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Review: Mantis Founders Lodge, Eastern Cape, South Africa

Two rhinos, sculpted from waste oil drums, stand by the entrance to Mantis Founders Lodge. The pair are symbols of both the progress made saving rhino and future ambitions for the species at the birthplace of Eastern Cape conservation. Those sculptures are also a symbol of Mantis properties’ eco-commitments. After all, the acronym stands for Man And Nature Together Is Sustainable. Mantis Founders Lodge is “where it all began”, when Adrian Gardiner set out on his mission to re-wild this dramatic landscape. From introducing flightless dung beetle through oxpecker birds to elephants, it was a hugely ambitious project. Soul-reviving safaris, at dawn and dusk, drive through almost 100 square miles of distinctive eco-systems with an abundance of wildlife, fauna and flora. Yet, the Eastern Cape is not just about The Big Five: a 70 minutes’ drive takes guests to Port Elizabeth for whale and shark spotting. The Big Five expands to the Big Seven. The welcome Just inside the entrance to the reserve, we turn into the Founders Lodge estate where gardeners strim and weed to create manicured gardening perfection at the heart of the bush. Chilled flannels and a cool drink welcome us. As we are guided to our room, our luggage follows. The room Recently built above the breakfast room, elevated room 7, aka The Honeymoon Pod, is reached by a flight of stairs. Whilst some rooms have their own gardens, number 7 has a roof garden with dining table, chairs and spectacular sweeping views across the valleys and bush. One wall is almost entirely devoted to sliding glass doors showcasing a serene vista across the lawns to a blue gum tree. Perfectly positioned, a sofa provides pole-position game-viewing. Beneath the tree, Rodney, a large white, rhino browses from his never-ending breakfast, lunch, and dinner buffet. Reassuringly, an electric fence keeps Rodney and his family at a safe distance. It is what is missing from our spacious room that makes it even more attractive. No mosquito nets. The Eastern Cape is malaria free. High winds and an absence of surface water keep the malaria-carrying mosquito species at bay. Light-wood doors and timbered ceiling give a ski-chalet feel to our room. Though tribal spear curtain rails and an Africa climate map remind us that this is Africa. Plus there’s a wraparound balcony for those views across the bush. Alternatively, topping a hill just under a 2km drive away, there is The Railway Carriage, resplendent in its regal red and cream livery. Once it was the carriage that Adrian Gardiner used to travel across Africa’s railways. Now, it has three bedrooms that sleep five for exclusive use for family or friends. A private chef and butler provide the service. Expansive decking hosts an al fresco lounge and dining area overlooking a magnificent valley. Soon there will be a watering hole, fed by the carriage’s grey wastewater, for game viewing beyond the boma and swimming pool. At the end of the carriage, the newly built Ticket Office houses showers with floor-to-ceiling views across the bush. The bathroom Heading into the eighth year of drought, with rain around 30% of usual levels, guests are encouraged to use water economically. A free-standing white oval bath is tempting, particularly with a side table of bath salts, candle and Healing Earth toiletries. But a rain-forest shower, with views past the rhinos to the distant hills, is an eco-friendly option. Facilities Featuring just seven rooms, Founders Lodge offers a range of dining options. An indoor boma as well as an outdoor boma host braais of beef lollipops, kudo sausages, chicken breasts, pork chops and vegetarian kebabs. A private dining evening is a very special occasion. Seated in the library by Adrian Gardiner’s priceless collection of birding books, candles romantically light our table for two, whilst a family have exclusive use of the formal dining room. Large, limited edition wildlife photographs by David Yarrow appear throughout the impromptu dining rooms. After dinner guests meet by the billiards table in the bar. An outdoor swimming pool, overlooking the valley where a dazzle of zebra and impala roam, is one of the locations for lunch. A small swimming pool in the courtyard, next to the gym, is a favourite cooling off spot after a spell in the steam room. Then, of course there are the star attractions, early morning and late afternoon game drives. As well as the macro safari of spotting elephants browsing on trees, Scooms, our driver / guide, also focuses on a micro safari. He describes how workers and soldiers combine in the countless termite mounds. Looking up he tells us about birds that imitate the alarm calls of other species to scare them away from good food sources. Location Flights from both Cape Town and Johannesburg take guests to Port Elizabeth. The Mantis Hotel there, No. 5, makes for an ideal stopover, before the final transfer to Founders Lodge. Many guests extend their stay to begin their quest for the Big 7, embarking on whale or shark watching expeditions. Other nice touches Game drives call in on Munu, a black rhino who lost one eye in a territorial fight with another rhino. Then infection spread to his remaining eye blinding him. Now, as one of just 250 remaining southwestern black rhino, the search is on for a mate for Munu. Meanwhile, we feed him his favourite blue-flowered plumbago. With his own Facebook and Instagram pages, plus two full time staff looking after him, Munu has become an unlikely social media celebrity. For children, there is a Bear Grylls adventure experience in the valley. Although it is an opportunity to relax by one of the pools, most parents can’t resist going along too. The cost Accommodation at Founders starts from £551 per room, per night, based on two people sharing (all-inclusive). Exclusive use of the Founders Railway Carriage starts from £1060 per night on an all-inclusive basis for an average family of two adults and two children. This includes a dedicated personal team, all meals, soft drinks and local beer/wine, game drives and onsite activities. The best bit On selected dates, guests have the opportunity to take part in rhino conservation. After tracking, sometimes using a helicopter, and sedating a rhino, guests assist with medical procedures. Perhaps taking responsibility for monitoring pulse and ocular movement. Grasping their clipboards, guests participate in a rhino health check, helping to assess dung composition, vertebrae and hip protrusions. During the drought, additional food is provided for the rhinos. This gives an opportunity for medicinal pellets to be mixed into the feed to treat any problems diagnosed by the health check. The final verdict Craig and Glynis, the husband-and-wife team managing this small lodge, are always on hand. They guide us through the day’s programme and patiently answer our endless questions. With a decanter of port in our room and Scooms serving morning coffee and evening sundowners on game drives, this is a luxurious exploration of the Eastern Cape. Disclosure: our stay was sponsored by Mantis Founders Lodge.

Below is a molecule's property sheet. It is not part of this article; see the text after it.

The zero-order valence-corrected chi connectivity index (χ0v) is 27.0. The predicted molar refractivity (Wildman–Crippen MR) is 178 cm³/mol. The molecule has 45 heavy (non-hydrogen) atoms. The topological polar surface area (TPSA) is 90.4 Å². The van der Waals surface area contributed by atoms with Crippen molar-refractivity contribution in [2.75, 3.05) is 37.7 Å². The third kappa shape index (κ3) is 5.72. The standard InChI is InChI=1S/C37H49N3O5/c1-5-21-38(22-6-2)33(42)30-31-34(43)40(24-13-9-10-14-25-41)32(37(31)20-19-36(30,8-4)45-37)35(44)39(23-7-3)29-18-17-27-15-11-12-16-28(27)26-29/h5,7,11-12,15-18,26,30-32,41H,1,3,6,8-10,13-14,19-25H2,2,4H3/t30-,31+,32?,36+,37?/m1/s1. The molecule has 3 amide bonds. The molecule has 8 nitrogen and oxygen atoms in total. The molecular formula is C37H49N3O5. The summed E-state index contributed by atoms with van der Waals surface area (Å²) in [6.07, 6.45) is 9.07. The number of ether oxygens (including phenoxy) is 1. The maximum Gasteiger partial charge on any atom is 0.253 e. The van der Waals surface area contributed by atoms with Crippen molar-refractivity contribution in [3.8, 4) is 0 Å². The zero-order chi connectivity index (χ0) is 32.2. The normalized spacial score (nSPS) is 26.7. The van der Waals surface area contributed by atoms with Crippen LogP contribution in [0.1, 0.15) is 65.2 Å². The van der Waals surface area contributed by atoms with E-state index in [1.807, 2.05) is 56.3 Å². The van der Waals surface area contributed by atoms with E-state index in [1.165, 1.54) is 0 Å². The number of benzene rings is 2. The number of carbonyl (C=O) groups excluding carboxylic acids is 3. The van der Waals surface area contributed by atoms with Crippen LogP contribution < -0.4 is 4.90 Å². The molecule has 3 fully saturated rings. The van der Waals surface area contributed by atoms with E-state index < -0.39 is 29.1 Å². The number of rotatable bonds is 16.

Michael Edwards

Michael Edwards is a travel writer from Oxfordshire, UK. Although Michael had his first travel pieces published nearly four decades ago, he is still finding new luxury destinations to visit and write on.

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  1. The idea of helping out in a hands-on way with the rhinos must be a really radical step forward. I can see that one attracting even more people to the bush. Spotting animals from a vehicle is one thing getting this close and involved is upping the safari game to a whole new level.

    1. Brad, it’s worth taking a look at the Founders’ website to get the full idea of the rhino experience and checking for future dates. It really is taking the safari to a new more intimate level.

  2. Malaria pills always make me feel a little under the weather. A safari where I don’t have to take pills really appeals to me. Taking any sort of pill is always a risk there’s always a side effect.

  3. It’s great to see conservation followed through so conscientiously at Founders. I know that some species are so endangered, like rhino, that every creature saved is an important little victory. The more people who are won over by these conservation efforts the better.

  4. I thought you said that there was a draught? From that aerial shot it all looks very green to me.

    If you want to see a real draught come and take a look at my back garden in Surrey!